Hurricane JOSE (Text)


Hurricane Jose Discussion Number  18
NWS National Hurricane Center Miami FL       AL122017
Issued by the NWS Weather Prediction Center College Park MD
500 PM AST Sat Sep 09 2017

Jose continues to be an impressive hurricane. Satellite
intensity estimates have been gradually increasing, with TAFB and
SAB coming in at 5.5, ADT at 5.8, and 6.0 from CPHC. Indeed, the
satellite presentation has been slowly improving over the last
several hours as the CDO becomes more symmetric once again, the eye
has warmed and become more distinct, and outflow has improved
somewhat in the southwest quadrant. In deference to the earlier
Air Force Reserve reconnaissance mission which found winds higher
than the earlier satellite estimates, the initial intensity is kept
at 125 kt, but this could be a bit conservative. Another aircraft
will be in to sample the wind field around 00z.

The initial motion continues to be a fairly steady 310/12. Jose
is pushing northwestward around a mid- and upper-level high located
to the northeast. This general motion is expected to continue for
the next couple of days as the high spreads southward. After
48 hours, the models are in good agreement showing Jose slowing to
a crawl and executing a slow loop well to the east of the Bahamas.
The much slower forward motion will occur as Jose becomes embedded
within a large mid-level anticyclone and steering currents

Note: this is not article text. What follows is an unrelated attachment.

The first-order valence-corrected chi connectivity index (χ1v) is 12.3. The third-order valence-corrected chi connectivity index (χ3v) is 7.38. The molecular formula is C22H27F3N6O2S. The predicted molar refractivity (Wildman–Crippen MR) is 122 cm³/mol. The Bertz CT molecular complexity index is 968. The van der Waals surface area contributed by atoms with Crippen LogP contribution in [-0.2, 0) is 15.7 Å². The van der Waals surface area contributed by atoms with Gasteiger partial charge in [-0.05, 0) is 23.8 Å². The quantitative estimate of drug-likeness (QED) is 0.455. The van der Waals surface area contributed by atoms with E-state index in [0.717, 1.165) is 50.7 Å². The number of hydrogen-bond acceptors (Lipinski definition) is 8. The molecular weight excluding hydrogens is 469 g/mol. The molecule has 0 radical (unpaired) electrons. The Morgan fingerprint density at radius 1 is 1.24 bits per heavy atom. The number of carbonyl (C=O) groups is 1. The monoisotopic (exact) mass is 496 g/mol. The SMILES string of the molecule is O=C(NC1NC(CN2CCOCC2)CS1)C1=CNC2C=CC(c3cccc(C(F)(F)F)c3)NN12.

diminish. The guidance has shifted this loop slightly to the south
and west for this cycle and the official forecast has been adjusted
to be in better alignment with the model consensus.

The intensity forecast is somewhat challenging. Although the models
insist that southwesterly shear will increase over Jose through the
next 36 hours, the UW-CIMSS analysis shows that Jose is under a
narrow zone of weak shear that appears to be moving westward in
tandem with the hurricane. This should allow Jose to maintain its
intensity in the short term, with gradual weakening expected
thereafter. The official forecast is not as aggressive with
weakening as the previous forecast package.


INIT  09/2100Z 19.2N  62.4W  125 KT 145 MPH
 12H  10/0600Z 20.4N  64.0W  125 KT 145 MPH
 24H  10/1800Z 22.0N  66.1W  120 KT 140 MPH
 36H  11/0600Z 23.7N  67.9W  110 KT 125 MPH
 48H  11/1800Z 25.0N  69.0W  105 KT 120 MPH
 72H  12/1800Z 26.3N  69.1W   95 KT 110 MPH
 96H  13/1800Z 26.1N  67.9W   90 KT 105 MPH
120H  14/1800Z 25.0N  67.7W   90 KT 105 MPH

Forecaster R Ballard


Standard version of this page

Alternate Formats
About Alternates - E-Mail Advisories - RSS Feeds

Cyclone Forecasts
Latest Advisory - Past Advisories - About Advisories

Marine Forecasts
Latest Products - About Marine Products

Tools & Data
Satellite Imagery - US Weather Radar - Aircraft Recon - Local Data Archive - Forecast Verification - Deadliest/Costliest/Most Intense

Learn About Hurricanes
Storm Names Wind Scale - Prepare - Climatology - NHC Glossary - NHC Acronyms - Frequently Asked Questions - AOML Hurricane-Research Division

About Us
About NHC - Mission/Vision - Other NCEP Centers - NHC Staff - Visitor Information - NHC Library

Contact Us

NOAA/ National Weather Service
National Centers for Environmental Prediction
National Hurricane Center
11691 SW 17th Street
Miami, Florida, 33165-2149 USA
Privacy Policy
About Us
Career Opportunities
Page last modified: Sunday, 31-Dec-2017 12:09:32 UTC